Secondly, the sympathy lobby for Pakistan is fast losing ground to an increasingly hostile and skeptical Congress, largely dominated by the Republicans and lobbyists for the American military industrial complex and the security establishment. Most of the soft vote within the Congress and the Obama administration – represented by Hilary Clinton, who is still trying to urge an engagement with Pakistan -- has diminished and given way to the hawks who action against Pakistan if it refuses to crackdown on the Haqqani Network and its affiliates. What drives this determination are the perceptions that the Haqqani Network is deeply entrenched within the bigger enemy Al-Qaeda – both promoting and benefiting from criminal activities in a war economy. That is why the Network needs to be physically eliminated, so runs the argument. And if both Washington and Islamabad fail to reach a future course of action against the Haqqanis, the designation of the Network as a terrorist outfit would invariably bring more pressure, and possibly limited sanctions on Pakistan (withholding of the CSF or other security and economic assistance, for example).
Thirdly, mistrust continues to accompany the volatile need-based relationship.
During a recent lecture, former ambassador Husain Haqqani also highlighted these divergences to urge both countries to find the middle ground for a healthy partnership. Haqqani drew on a recent PEW Research Center Poll, according to which only 12 percent of Pakistanis have a favorable view of the U.S, while only 15 percent of Americans had a favorable view of Pakistan, compared with 81 percent who do not.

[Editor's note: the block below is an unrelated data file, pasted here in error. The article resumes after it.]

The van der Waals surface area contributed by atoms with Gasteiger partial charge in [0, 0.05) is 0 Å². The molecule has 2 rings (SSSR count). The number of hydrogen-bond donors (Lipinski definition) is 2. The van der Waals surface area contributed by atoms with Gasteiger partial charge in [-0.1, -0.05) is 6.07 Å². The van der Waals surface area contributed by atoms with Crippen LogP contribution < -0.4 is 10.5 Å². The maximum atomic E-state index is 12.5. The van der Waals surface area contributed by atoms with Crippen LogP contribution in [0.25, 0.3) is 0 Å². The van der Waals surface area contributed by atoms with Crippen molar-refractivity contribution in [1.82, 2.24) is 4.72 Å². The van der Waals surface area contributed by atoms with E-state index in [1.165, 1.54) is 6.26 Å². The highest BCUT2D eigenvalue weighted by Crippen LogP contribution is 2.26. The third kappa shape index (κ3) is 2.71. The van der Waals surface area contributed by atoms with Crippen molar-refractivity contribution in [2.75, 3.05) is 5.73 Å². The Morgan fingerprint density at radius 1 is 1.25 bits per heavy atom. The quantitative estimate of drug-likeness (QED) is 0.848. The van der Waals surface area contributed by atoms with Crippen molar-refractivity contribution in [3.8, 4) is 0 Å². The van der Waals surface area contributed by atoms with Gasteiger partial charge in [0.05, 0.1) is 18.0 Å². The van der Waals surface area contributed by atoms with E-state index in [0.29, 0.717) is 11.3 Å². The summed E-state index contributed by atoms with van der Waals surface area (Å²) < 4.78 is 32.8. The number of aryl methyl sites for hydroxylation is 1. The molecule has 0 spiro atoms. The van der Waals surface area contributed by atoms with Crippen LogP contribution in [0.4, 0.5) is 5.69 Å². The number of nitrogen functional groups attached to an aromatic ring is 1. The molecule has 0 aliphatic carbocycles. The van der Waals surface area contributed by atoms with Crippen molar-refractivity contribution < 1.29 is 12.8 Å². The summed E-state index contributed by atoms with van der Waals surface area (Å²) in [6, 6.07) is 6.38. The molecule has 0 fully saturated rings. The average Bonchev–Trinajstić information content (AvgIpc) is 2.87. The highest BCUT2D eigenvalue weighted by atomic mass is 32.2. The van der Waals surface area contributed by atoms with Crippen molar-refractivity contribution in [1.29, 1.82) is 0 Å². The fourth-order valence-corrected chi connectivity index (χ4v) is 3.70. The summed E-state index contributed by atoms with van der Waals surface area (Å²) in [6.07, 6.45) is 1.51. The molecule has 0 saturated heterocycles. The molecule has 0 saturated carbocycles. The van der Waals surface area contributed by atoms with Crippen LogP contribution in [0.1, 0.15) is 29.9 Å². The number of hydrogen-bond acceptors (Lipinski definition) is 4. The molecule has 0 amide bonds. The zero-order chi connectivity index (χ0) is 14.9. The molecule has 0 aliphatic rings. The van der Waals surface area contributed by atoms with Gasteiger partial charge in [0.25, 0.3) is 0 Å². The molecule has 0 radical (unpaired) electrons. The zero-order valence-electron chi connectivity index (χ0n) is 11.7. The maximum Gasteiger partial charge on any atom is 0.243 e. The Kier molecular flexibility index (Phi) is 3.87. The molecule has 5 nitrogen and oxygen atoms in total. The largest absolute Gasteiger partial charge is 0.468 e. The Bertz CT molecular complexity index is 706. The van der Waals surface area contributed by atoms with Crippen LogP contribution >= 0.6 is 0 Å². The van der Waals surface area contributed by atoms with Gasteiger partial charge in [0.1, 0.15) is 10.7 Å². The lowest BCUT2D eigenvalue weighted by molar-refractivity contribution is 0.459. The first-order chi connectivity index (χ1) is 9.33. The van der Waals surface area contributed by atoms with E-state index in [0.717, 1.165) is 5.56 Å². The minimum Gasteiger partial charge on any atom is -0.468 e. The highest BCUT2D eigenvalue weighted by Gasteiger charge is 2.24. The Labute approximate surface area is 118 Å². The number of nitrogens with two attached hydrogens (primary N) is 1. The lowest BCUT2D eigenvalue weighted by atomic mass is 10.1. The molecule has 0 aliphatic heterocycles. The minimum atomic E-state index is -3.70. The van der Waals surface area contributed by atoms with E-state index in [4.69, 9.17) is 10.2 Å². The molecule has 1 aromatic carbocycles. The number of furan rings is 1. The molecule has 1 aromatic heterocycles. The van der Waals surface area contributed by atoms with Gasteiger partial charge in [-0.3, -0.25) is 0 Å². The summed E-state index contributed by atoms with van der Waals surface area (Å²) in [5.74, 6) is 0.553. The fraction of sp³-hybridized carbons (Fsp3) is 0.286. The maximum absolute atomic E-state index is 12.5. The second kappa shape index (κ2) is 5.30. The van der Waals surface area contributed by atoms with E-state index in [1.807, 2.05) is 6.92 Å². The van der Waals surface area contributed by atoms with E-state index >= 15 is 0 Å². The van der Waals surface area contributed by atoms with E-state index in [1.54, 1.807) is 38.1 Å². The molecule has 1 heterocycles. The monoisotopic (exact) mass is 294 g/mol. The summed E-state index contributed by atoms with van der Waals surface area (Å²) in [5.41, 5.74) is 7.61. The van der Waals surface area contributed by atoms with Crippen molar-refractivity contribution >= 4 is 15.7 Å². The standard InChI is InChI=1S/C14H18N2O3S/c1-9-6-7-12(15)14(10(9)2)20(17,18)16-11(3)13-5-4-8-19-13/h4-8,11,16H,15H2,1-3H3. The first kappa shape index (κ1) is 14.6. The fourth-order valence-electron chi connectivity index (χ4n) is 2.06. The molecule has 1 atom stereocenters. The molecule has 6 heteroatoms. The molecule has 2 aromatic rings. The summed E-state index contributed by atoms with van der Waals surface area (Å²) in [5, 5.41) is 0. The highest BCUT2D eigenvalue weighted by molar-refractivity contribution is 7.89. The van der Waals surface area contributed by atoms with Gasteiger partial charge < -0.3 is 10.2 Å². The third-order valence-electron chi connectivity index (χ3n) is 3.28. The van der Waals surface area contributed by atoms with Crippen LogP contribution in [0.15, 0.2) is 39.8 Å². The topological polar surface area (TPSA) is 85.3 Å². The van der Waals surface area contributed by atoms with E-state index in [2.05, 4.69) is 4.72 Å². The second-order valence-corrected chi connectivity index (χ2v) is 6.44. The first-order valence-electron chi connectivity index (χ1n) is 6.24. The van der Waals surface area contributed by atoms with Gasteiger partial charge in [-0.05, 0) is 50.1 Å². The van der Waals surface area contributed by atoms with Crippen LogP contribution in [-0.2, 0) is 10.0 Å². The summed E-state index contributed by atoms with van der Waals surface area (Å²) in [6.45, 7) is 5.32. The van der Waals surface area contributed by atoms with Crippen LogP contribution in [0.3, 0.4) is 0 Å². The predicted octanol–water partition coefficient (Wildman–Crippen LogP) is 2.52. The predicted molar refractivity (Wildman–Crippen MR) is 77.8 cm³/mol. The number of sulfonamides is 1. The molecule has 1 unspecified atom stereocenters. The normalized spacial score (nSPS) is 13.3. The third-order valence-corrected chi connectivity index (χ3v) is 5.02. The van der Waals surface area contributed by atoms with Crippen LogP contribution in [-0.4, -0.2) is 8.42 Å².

“The disapproval of the United States among some segments of the Pakistanis is more deeply rooted than some of my countrymen would want you to understand, believe or realize,” Haqqani said.
He advised both Pakistan and the U.S to stop viewing each other as allies because “deviating national interests” run contrary to the basics of an alliance. The focus, he said, should be more on trade, engagement among civil society groups and politicians.
“What you have to do is find the room in between where you can bring your government at a meeting point with the other government, where both of you can actually do business for the mutual benefit of both of the countries,” Haqqani said,
But finding the middle ground is a tough proposition. It requires Pakistan to introspect and redefine its national security interests. Being a smaller, crisis-ridden country, a victim of its own follies and failures, Pakistan must shun the cold-war era policies, and get into a proactive, economy-oriented policy framework if they want to prevent the country from becoming
another Afghanistan, Sudan or Somalia.
Expecting the United States to realign its global geo-political interests with those of Pakistan is extremely delusional. Nor will the US-allies change for the sake of Pakistan. This change has to come from within – if the leadership in Islamabad and Rawalpindi wants to be treated with dignity.